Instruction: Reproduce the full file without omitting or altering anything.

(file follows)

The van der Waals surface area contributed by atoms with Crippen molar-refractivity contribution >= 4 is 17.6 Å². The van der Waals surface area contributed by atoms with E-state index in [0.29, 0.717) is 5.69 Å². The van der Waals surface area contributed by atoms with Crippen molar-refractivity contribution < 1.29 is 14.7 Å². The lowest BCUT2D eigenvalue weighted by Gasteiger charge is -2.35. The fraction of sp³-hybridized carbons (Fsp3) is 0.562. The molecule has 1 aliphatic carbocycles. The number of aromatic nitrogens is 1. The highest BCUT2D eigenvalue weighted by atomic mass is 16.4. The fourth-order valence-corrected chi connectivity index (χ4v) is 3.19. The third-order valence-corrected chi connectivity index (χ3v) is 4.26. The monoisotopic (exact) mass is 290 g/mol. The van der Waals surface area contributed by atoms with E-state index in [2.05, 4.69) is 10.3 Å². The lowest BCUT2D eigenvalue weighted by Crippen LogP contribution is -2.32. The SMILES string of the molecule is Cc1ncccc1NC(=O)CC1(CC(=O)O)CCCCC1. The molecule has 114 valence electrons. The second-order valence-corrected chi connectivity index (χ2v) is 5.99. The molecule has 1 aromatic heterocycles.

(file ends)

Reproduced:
The van der Waals surface area contributed by atoms with Crippen molar-refractivity contribution >= 4 is 17.6 Å². The van der Waals surface area contributed by atoms with E-state index in [0.29, 0.717) is 5.69 Å². The van der Waals surface area contributed by atoms with Crippen molar-refractivity contribution < 1.29 is 14.7 Å². The lowest BCUT2D eigenvalue weighted by Gasteiger charge is -2.35. The fraction of sp³-hybridized carbons (Fsp3) is 0.562. The molecule has 1 aliphatic carbocycles. The number of aromatic nitrogens is 1. The highest BCUT2D eigenvalue weighted by atomic mass is 16.4. The fourth-order valence-corrected chi connectivity index (χ4v) is 3.19. The third-order valence-corrected chi connectivity index (χ3v) is 4.26. The monoisotopic (exact) mass is 290 g/mol. The van der Waals surface area contributed by atoms with E-state index in [2.05, 4.69) is 10.3 Å². The lowest BCUT2D eigenvalue weighted by Crippen LogP contribution is -2.32. The SMILES string of the molecule is Cc1ncccc1NC(=O)CC1(CC(=O)O)CCCCC1. The molecule has 114 valence electrons. The second-order valence-corrected chi connectivity index (χ2v) is 5.99. The molecule has 1 aromatic heterocycles.